College Censors, Get Ready to Open Your Wallets
If you can't appeal to a public official's sense of responsibility towards the Constitution, appealing to their self-interest is the next best option.
December 28, 2010 - 12:00 am
The problem is easily fixable if administrators have the will to respect the law. Earlier this year, the University of Virginia eliminated all of its speech codes in a matter of months. But UVa is, unfortunately, the honorable exception to the rule. At this rate, our taxpayer-funded colleges and universities will have manged to get on the right side of the Constitution (sort of; yellow-light schools still have significant speech problems) by the year 2027. Perhaps whatever university starts up on the Mars colony will actually respect the Bill of Rights!
Thankfully, there is a way to speed up this process. It’s called “piercing qualified immunity,” and it’s what FIRE’s letter to public university administrators is mainly about. Qualified immunity is a legal doctrine that protects government officials from personal liability for monetary damages for violating constitutional rights if their actions do not violate “clearly established law” of which a reasonable person in their position would have known. And it’s more clearly established than ever, especially in light of a recent decision from the Third Circuit in McCauley v. University of the Virgin Islands, that campus speech codes that ban speech for being “offensive,” for example, are not legal.
Nevertheless, courts are pretty generous about granting qualified immunity, even when universities do something clearly insane — like punishing a student for quietly reading a book. Most people don’t even consider trying to get administrative malefactors to pay out of their own pockets for their blatant censorship.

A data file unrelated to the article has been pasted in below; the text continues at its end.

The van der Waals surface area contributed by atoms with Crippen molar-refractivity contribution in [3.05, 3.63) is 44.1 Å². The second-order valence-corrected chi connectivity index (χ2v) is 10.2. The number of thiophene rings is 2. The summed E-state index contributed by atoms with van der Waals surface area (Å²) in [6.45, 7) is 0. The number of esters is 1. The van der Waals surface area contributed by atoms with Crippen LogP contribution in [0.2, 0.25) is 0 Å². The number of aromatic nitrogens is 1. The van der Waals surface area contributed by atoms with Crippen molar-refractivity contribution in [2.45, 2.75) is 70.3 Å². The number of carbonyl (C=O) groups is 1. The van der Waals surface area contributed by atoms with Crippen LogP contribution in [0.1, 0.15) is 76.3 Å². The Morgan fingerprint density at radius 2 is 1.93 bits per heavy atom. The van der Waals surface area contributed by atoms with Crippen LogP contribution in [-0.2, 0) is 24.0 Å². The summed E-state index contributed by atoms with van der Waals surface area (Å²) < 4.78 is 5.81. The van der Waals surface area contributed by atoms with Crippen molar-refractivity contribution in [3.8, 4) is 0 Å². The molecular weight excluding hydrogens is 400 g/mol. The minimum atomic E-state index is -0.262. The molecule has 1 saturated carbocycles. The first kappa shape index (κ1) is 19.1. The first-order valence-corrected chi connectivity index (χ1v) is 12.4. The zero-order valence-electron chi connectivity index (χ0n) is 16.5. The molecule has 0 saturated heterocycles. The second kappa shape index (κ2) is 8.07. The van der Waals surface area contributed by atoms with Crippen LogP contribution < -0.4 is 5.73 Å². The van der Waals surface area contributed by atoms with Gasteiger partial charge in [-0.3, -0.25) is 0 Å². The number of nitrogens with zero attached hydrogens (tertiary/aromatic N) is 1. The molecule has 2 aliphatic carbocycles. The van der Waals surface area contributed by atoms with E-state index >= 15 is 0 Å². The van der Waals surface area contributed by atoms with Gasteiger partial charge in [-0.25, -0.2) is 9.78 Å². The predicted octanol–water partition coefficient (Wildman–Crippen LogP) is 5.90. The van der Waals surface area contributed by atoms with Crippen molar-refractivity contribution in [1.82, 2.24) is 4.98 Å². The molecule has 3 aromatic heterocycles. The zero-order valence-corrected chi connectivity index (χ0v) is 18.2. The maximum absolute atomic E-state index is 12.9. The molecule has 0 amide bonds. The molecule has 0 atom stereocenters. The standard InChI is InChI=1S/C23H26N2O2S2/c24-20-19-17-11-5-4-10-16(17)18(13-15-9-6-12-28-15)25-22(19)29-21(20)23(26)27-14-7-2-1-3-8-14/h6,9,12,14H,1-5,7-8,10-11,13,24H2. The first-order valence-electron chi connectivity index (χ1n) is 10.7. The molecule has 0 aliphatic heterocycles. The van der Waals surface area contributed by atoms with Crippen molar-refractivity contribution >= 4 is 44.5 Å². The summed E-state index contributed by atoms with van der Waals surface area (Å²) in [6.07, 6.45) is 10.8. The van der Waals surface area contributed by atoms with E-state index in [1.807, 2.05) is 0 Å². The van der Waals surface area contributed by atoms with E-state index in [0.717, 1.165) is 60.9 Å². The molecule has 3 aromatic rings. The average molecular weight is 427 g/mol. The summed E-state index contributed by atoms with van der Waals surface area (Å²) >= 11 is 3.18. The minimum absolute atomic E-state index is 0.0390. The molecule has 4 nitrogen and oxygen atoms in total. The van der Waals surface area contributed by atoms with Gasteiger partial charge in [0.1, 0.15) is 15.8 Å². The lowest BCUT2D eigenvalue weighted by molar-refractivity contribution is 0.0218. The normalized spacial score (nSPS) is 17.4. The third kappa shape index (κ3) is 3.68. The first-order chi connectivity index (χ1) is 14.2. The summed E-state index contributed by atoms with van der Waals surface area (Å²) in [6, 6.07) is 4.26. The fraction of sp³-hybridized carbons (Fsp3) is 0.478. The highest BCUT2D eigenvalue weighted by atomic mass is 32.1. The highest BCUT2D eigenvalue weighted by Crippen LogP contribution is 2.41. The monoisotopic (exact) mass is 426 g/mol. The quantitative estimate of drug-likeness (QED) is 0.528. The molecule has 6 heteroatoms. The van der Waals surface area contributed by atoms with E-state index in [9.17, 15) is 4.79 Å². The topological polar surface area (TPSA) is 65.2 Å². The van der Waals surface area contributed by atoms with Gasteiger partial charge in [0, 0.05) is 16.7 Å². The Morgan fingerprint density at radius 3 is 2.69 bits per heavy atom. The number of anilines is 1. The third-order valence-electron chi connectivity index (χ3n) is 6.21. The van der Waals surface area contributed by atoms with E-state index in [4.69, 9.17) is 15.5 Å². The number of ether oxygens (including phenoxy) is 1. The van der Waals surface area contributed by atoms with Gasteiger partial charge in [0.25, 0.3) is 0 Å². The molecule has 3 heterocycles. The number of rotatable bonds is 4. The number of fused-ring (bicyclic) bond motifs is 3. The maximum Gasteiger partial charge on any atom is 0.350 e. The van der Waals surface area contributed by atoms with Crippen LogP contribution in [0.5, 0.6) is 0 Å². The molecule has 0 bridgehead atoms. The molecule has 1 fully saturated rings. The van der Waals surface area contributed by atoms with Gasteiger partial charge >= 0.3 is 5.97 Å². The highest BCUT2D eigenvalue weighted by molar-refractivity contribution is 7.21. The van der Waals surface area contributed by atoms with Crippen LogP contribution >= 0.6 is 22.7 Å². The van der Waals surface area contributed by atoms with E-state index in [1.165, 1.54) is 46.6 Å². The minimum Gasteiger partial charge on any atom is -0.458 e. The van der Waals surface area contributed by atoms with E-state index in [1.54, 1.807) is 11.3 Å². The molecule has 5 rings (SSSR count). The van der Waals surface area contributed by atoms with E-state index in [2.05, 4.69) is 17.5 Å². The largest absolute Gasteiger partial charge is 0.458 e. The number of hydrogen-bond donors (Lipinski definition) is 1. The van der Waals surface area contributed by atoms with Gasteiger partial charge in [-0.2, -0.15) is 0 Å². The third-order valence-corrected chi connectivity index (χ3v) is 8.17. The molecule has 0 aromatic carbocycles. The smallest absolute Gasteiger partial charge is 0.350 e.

But this is changing. This year, for the first time in FIRE’s memory, a (former) university president has been held personally liable for violating the constitutional rights of a student. Ronald Zaccari, then president of Valdosta State University in Georgia, summarily expelled student Hayden Barnes after he posted a collage on Facebook making fun of the president’s project to build two parking garages on campus. For this heinous crime, he woke up one morning to a letter under his dorm room door telling him to get out. Barnes took Zaccari to court, where, in what will be a landmark precedent if upheld on appeal, Zaccari was determined to have ignored “clearly established” law in punishing Barnes and therefore did not enjoy qualified immunity for his offense against the First Amendment.
This has the potential to fundamentally change the incentive structure that leads to campus censorship. Instead of indulging the natural tendency to silence one’s opponents or capitulating to censor-happy pressure groups on campus, public university presidents and other administrators will have to consider, “Is silencing my critics or placating these people really worth the possibility that I will be paying thousands of dollars of my own money?”
FIRE is willing to bet that while censorship might be tempting, it’s going to look a lot less inviting when it it means you might have to buy a Ford rather than that Mercedes you had your eye on. (Or, if you’re that low-level student affairs staffer, maybe a Pinto instead of a new Fiesta.) If you can’t appeal to a public official’s sense of responsibility towards the Constitution, I suppose appealing to their self-interest is the next best option.